US Central Command hosts Liam Fox

This news article was published under the 2010 to 2015 Conservative and Liberal Democrat coalition government

UK Secretary of State for Defence, Dr Liam Fox, has visited the heart of the United States' military command tackling the war in Afghanistan.

US Central Command (CENTCOM) is the US military body with responsibility for a broad area of the Middle East and central Asia, including Afghanistan, Iran and Iraq.

Dr Fox, the first UK Defence Secretary to visit in five years, travelled from Washington DC to CENTCOM in Tampa, Florida, to discuss with American military leaders how the coalition operation in Afghanistan could develop in the future and other matters of mutual interest.

Dr Fox said:

Today’s meetings have been extremely productive and informative. Visiting these locations has proved to be invaluable and I welcomed the opportunity to be given an insight into the vital work done every day at CENTCOM.

This was a unique opportunity to see how closely the US and UK work on the planning level and what we are doing together to ensure success in our mission and to reduce the risk to our forces.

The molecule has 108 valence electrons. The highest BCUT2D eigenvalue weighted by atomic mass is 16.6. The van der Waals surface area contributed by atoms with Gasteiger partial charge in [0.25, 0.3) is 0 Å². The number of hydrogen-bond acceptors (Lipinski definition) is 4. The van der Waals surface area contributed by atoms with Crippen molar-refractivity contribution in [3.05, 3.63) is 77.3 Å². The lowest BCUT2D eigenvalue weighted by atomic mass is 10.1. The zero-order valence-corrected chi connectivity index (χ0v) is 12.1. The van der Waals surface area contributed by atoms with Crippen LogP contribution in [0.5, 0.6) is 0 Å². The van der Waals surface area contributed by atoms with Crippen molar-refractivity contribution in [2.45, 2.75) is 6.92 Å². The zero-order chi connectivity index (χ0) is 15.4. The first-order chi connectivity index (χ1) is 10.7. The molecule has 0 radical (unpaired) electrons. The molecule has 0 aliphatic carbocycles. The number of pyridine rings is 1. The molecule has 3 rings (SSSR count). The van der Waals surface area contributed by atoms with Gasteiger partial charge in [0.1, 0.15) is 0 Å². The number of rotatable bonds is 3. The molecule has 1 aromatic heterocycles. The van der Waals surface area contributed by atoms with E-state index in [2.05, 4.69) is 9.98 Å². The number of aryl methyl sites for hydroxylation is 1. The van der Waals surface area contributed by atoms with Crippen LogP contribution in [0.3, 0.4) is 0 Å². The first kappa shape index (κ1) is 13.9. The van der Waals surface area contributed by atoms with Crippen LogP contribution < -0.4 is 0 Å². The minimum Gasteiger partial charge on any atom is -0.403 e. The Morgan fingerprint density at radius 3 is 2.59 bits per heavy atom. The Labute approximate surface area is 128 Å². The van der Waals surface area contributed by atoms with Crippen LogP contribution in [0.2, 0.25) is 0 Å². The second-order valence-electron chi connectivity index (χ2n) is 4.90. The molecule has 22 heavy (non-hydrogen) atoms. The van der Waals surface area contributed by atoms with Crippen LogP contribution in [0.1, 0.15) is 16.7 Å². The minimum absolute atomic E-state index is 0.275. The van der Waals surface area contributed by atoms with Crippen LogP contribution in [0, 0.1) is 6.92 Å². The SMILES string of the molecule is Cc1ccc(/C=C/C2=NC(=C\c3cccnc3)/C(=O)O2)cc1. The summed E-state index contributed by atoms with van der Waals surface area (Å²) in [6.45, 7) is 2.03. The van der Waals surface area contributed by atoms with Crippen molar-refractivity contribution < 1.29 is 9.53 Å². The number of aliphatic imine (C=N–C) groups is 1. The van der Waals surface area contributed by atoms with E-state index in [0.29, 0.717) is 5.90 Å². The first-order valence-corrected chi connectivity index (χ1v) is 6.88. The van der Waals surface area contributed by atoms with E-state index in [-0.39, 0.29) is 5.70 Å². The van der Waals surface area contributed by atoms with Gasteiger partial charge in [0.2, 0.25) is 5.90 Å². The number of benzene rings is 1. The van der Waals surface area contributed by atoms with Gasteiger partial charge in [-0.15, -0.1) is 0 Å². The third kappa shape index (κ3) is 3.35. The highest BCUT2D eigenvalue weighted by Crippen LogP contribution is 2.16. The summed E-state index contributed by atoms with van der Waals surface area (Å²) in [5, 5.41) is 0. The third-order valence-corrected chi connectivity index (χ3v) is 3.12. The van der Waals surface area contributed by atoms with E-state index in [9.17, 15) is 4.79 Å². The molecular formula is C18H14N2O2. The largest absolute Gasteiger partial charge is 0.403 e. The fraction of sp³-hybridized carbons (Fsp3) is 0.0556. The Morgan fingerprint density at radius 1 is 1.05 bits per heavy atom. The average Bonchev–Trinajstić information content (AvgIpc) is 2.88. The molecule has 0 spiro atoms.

Dr Fox was greeted by Lieutenant General John Allen, the Deputy Commander of CENTCOM, before he met military officials for a round-table meeting on Afghanistan.

There are 25 British personnel (representing each of the Armed Services) currently working and fully integrated into the CENTCOM structure as part of the coalition effort in Afghanistan. Dr Fox met a number of them during his visit to the HQ, including Air Vice-Marshal Graham Stacey, the Senior British Military Advisor to US CENTCOM.

Addressing the British personnel before he left to visit the US Special Operations Command (SOCOM), also in Tampa, Dr Fox said:

As I said in my speech to the Heritage Foundation yesterday, our natural impatience to see troops in Afghanistan come home should be seen in the context of the needs of national security.

The Prime Minister also made it clear to the British Parliament on Monday that the presence of large-scale ISAF forces cannot be indefinite. We want the Afghans to assume increasing responsibility for security within the next five years. We need, therefore, to get the job done.